MADISON, Wis. – A federal judge declined to press pause Monday on gay marriages in Wisconsin, leaving it for now to county officials, a federal appeals court and, possibly, state courts to decide whether same-sex unions continue around the state.
Three days after her historic ruling striking down the state’s same-sex marriage ban, U.S. District Judge Barbara Crabb indicated Monday afternoon that in the coming days either she or a federal court was likely to grant a stay of her Friday ruling, which would block county officials around the state from issuing marriage licenses to gay and lesbian couples while her decision from Friday is appealed.
But Crabb said she was leaving the “status quo” in place for now because she wanted to hear more from the two sides on the implications of a stay before deciding. She set her next hearing for June 19.
“I will consider a stay as to what’s in the [final order,] but I’m not going to act today,” Crabb said at the hastily called hearing.
Judge gives no guidance
The judge’s comments effectively mean that for now the state will remain divided into such counties as Dane, Milwaukee and Waukesha, where clerks are issuing same-sex marriage licenses, and such counties as Ozaukee, Washington and Racine, where they are not.
Wisconsin law requires residents to apply for marriage licenses in the county where they live.
When asked by state attorneys Monday about that inconsistency among counties, Crabb said that was an issue for state courts to decide if needed, not her. She said that although she had struck down the marriage ban, she had given no orders on it so far to state and local officials, so she had nothing to halt.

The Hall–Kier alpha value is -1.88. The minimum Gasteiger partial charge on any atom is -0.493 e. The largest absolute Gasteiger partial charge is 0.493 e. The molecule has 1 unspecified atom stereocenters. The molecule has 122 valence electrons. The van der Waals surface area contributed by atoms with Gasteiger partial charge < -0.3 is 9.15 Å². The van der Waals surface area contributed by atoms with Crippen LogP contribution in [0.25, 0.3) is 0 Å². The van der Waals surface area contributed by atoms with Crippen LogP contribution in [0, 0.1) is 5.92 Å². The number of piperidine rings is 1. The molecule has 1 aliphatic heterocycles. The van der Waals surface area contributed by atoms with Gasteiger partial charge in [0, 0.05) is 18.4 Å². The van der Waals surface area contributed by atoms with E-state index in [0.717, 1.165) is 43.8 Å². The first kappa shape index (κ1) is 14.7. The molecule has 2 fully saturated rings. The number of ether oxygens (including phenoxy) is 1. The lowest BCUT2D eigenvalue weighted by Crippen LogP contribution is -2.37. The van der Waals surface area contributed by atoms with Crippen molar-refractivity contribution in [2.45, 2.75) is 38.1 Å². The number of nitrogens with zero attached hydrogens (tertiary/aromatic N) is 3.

“They did not act because I told them they could,” Crabb said of county officials. “That hasn’t been decided.”
The hearing in Madison was one of two actions that state Attorney General J.B. Van Hollen took in two different federal courts Monday seeking an emergency halt to gay weddings. In the rapidly unfolding case, the Republican attorney general asked Crabb for a stay on Friday evening and again in Monday’s hearing and also filed a petition for a stay with the U.S. 7th Circuit Court of Appeals in Chicago.
Dane County Clerk Scott McDonell, a Democrat, stepped out of Crabb’s hearing Monday and said he would continue to issue marriage licenses to same-sex couples.
“The status quo is what we’re doing now and [in] other counties, which is issuing marriage licenses,” McDonell told reporters.
Later, he acknowledged, “I’m sure that’s not what the state means by status quo.”
Backing up McDonell was David Gault, an assistant corporation counsel in Dane County, which is controlled by a Democratic county executive and liberal county board. Gault said Crabb’s decision Friday was “unambiguous” and that there is no prohibition on same-sex couples getting married.
“We’re not speculating,” he said. “We’re following the black letter of her decision.”
Attorneys for the state Department of Justice, which is defending the gay marriage ban, declined to comment on Crabb’s statement.
In a statement earlier Monday, Van Hollen said it made no sense to let marriages proceed when the courts are likely to put them back on hold, at least temporarily, and leave those couples in legal limbo.